Aino and Eetu top list of most popular children's names
In the early years of Finnish independence, Aino was among the most popular names given to girls, but by the time we had moved to the end of the 1960s, it had almost completely vanished from the map.
In last year’s statistics of the first names given to Finnish children, Aino bounced back to the top of the pile, nearly 80 years after its first boom period.
Back in 1917, Aino as a name was in its pomp, and more than 1,200 little girls were christened with this name each year.
By the early 1970s, the numbers had dwindled to a few dozens each year, according to Prof. Eero Kiviniemi from Helsinki University. Kiviniemi maintains the register of Finnish-language given names in the country. The Almanac Office of Helsinki University publishes an annual almanac containing Finnish name-days and public holidays and also including a list of the most popular names from the previous year.
Aino’s new and apparently irresistible rise dates from the end of the 1990s.
Last year there were more than 440 of them christened, and as such Aino easily beats out the previous year's top name Emma and the third-placed Sara, another rising star.
On the boys’ side, the top three names in 2006 were Eetu, Veeti, and Aleksi.
Names in the ascendant among the girls would appear to be Ninni, Alma, Kiira, and Kaisla, and among the boys there was increased support for Leo, Eino, Alex, and Pyry.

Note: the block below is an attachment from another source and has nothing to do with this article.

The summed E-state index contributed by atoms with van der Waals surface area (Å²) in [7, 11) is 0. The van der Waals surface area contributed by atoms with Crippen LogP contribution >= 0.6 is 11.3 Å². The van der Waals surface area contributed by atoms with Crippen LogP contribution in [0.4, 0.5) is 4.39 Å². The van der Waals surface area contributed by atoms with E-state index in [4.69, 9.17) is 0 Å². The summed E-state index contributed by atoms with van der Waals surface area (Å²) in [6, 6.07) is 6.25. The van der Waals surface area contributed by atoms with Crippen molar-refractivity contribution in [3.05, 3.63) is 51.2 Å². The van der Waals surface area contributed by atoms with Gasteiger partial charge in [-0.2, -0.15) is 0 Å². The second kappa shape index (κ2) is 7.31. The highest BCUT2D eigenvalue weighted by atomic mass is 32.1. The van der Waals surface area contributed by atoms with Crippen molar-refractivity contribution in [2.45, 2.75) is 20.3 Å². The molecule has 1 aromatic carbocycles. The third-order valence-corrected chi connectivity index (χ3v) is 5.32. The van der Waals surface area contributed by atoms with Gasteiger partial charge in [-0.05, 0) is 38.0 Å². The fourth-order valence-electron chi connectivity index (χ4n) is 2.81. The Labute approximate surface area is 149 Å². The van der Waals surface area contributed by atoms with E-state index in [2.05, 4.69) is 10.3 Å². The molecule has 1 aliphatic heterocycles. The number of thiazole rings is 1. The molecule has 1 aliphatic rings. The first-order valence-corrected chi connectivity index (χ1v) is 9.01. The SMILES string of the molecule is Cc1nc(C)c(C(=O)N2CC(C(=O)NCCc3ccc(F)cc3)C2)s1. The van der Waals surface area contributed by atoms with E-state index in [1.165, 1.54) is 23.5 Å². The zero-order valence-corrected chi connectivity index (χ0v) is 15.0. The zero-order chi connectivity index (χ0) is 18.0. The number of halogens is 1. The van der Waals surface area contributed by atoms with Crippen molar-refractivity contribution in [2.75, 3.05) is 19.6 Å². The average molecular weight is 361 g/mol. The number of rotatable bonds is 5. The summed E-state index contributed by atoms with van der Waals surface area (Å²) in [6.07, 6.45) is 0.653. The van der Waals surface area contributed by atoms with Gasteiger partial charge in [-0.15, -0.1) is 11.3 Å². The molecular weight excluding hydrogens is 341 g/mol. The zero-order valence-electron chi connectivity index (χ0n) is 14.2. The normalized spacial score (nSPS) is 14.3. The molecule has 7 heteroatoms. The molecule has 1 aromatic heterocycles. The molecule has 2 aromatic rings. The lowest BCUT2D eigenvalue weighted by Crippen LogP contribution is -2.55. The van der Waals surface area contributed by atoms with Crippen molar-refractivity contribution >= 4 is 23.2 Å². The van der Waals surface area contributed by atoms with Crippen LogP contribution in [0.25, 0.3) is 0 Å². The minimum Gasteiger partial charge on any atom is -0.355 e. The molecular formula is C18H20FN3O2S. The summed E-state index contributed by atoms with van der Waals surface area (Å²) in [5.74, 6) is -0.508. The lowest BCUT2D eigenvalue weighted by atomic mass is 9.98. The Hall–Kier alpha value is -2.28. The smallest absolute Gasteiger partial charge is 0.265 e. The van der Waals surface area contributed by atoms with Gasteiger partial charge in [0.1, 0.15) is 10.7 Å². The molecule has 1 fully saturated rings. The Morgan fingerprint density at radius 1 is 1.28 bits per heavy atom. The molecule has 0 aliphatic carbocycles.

Among Swedish-speaking families, the names at the very top were unchanged from the previous year.
Emma again took top place in the girls and Emil in the boys. Emilia has moved into the runner-up spot on the girls’ side, while Julia and Elin vie for third place.
William has become the second most-popular boys’ name in Swedish-speaking circles, ahead of fast-rising Axel and old warhorse Anton.
The top ten are as follows:
Girls: Aino, Emma, Sara, Venla, Ella, Anni, Aada, Iida, Emilia, Helmi
Boys: Eetu, Veeti, Aleksi, Elias, Joona, Onni, Arttu, Leevi, Juho, Lauri
Girls (Swedish): Emma, Emilia, Julia, Elin, Ida, Wilma, Ellen, Ella, Sofia, Sara
Boys (Swedish): Emil, William, Axel, Anton, Robin, Oliver, Linus, Benjamin, Alexander, Rasmus.
The lists above differ somewhat from those at the Population Register Centre, which appear to include all forenames in their "first names" lists, including other than the first given name. Regardless of the recent popularity of names such as Aino or Eetu, they lag seriously behind the real heavy-hitters in Finnish naming: there are over 330,000 males in Finland who answer (more or less) to the name Juhani, and more than 350,000 girls and women who have Maria as one of their forenames. Aino, by contrast, can only boast about 65,000, and most of them are now quite elderly, since Aino's heyday as a name was between 1900 and 1939. The Population Register figures are slightly skewed in that they also carry the names of those who are deceased and still in the Register's Information System. One curiosity with regard to the Ainos is that until 1919 it was still - albeit rarely - used as a possible man's name. You can play with the frequency of your own name or any others at the Name Service site linked below. It is interesting to see, for instance, how certain names have been "a drug on the market" in one decade and have then almost completely vanished: Anneli (hugely popular in the 1940s and 1950s) is one striking example among girls' names, and Päivi (1960-79) is another.
Previously in HS International Edition:
Refusal of Finnish authorities to register forename ”Axl” brings claim for damages (7.9.2007)
Population Register Centre: Name Service